Another essential feature of the invention is a hardness difference between the bore 13 in the gripping head and the outer surface 6 of the holding collet 2,22. This difference is achieved e.g. via black nitration, hard chromium plating or other known hard plating methods. The hardness difference ensures that the holding collet will not seize up in the bore 13.
According to the procedure of the invention, the object is fastened as follows. In the embodiment illustrated by FIG. 1 and 2, the holding collet 2 is placed into the conical bore 13 and the hydraulic nut 3 is connected to the holding collet, whereupon pressure chamber is 9 is activated. The hydraulic nut 3 will now move towards the mounting head 5 of the holding device, thereby drawing the holding collet with a great force into the bore 13.
Correspondingly, when chamber 11 is pressurized, the hydraulic nut will move towards the gripping head 4 of the holding device, thereby pushing the holding collet 2 out of the bore 13. As a result, the grip of the holding collet on the fastened object is loosened. The pressure in the hydraulic nut 3 is achieved by using a hydraulic aggregate or a separate pressurizing apparatus using an RTV-2 silicone derivative as a pressure medium, pressed in with a screw. This accessory can also be easily provided with a pressure gauge to allow the pressurizing process to be monitored. The separate pressurizing apparatus connected directly to a connector on the holding device.
In the case illustrated by FIG. 3, the procedure for fastening the object is as above except for the initial stage, which is different. In this case, the holding device 1 and the holding collet 2 together with the object to be fastened are first placed in a chucking bench 24, whereupon the connecting pin 16 attached to the hydraulic nut 3 is connected to the holding collet 2. After this, the collet is tightened, resulting in the fastening of the object. To remove the object, the holding device is placed in the chucking bench and the holding collet is pushed out of the conical bore 13 by means of the hydraulic nut and the connecting pin 16.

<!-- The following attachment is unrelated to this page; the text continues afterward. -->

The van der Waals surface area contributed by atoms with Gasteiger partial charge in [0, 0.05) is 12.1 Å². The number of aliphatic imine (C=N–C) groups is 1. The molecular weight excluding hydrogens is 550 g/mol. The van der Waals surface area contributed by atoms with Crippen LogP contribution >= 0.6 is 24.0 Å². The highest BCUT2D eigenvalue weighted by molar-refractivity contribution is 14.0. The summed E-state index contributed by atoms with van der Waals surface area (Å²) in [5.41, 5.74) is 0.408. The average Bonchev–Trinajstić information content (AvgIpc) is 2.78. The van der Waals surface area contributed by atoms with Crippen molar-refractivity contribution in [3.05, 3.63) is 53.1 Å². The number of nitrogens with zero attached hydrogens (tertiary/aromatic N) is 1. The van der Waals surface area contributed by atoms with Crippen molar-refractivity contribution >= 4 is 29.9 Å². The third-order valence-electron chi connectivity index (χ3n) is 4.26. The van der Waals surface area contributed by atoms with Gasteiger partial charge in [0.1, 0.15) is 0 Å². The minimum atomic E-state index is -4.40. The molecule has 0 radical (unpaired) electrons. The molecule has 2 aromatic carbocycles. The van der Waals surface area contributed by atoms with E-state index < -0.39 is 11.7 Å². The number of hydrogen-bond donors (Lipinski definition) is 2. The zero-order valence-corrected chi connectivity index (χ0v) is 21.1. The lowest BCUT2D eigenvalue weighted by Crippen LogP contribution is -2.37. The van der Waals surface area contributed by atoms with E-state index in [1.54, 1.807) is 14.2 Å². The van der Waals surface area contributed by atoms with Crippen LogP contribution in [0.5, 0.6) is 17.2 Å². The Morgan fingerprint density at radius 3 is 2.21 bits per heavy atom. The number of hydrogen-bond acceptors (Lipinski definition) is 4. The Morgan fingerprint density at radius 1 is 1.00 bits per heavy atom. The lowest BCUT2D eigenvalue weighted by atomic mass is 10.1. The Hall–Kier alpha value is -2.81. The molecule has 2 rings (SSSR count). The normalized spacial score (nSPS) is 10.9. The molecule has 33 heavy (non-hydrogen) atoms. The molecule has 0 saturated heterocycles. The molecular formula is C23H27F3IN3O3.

It is obvious to a person skilled in the art that the invention is not limited to the examples described above, but that different embodiments of the invention may vary within the scope of the following claims, Thus, for example, the holding collet 2 can be partially split open and sealed with silicone-treated rubber, in which case it will have a larger adhesion area than a holder with a solid conical collet has. In this case, the holding collet is ground after it has been sealed, and then drawn into the bore 13 to prestress it, whereupon the whole holding device is ground again. In addition to the fastening of working tools and/or work pieces, the arrangement of the invention is also applicable for the fastening of turbine wheels, pumps and other corresponding mechanical parts.
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|U.S. Classification||279/4.08, 279/51, 409/232, 279/58, 408/239.00A, 409/234|
|International Classification||B23B31/40, B23B31/20|
|Cooperative Classification||Y10T409/309408, Y10T409/30952, Y10T279/17529, B23B31/402, Y10T279/1258, Y10T408/957, B23B31/204, Y10T279/17598|
|European Classification||B23B31/40B2, B23B31/20B2|
|Mar 19, 2001||AS||Assignment|
|May 28, 2003||REMI||Maintenance fee reminder mailed|
|Nov 6, 2003||SULP||Surcharge for late payment|
|Nov 6, 2003||FPAY||Fee payment|
Year of fee payment: 4
|May 30, 2007||REMI||Maintenance fee reminder mailed|
|Nov 9, 2007||LAPS||Lapse for failure to pay maintenance fees|
|Jan 1, 2008||FP||Expired due to failure to pay maintenance fee|
Effective date: 20071109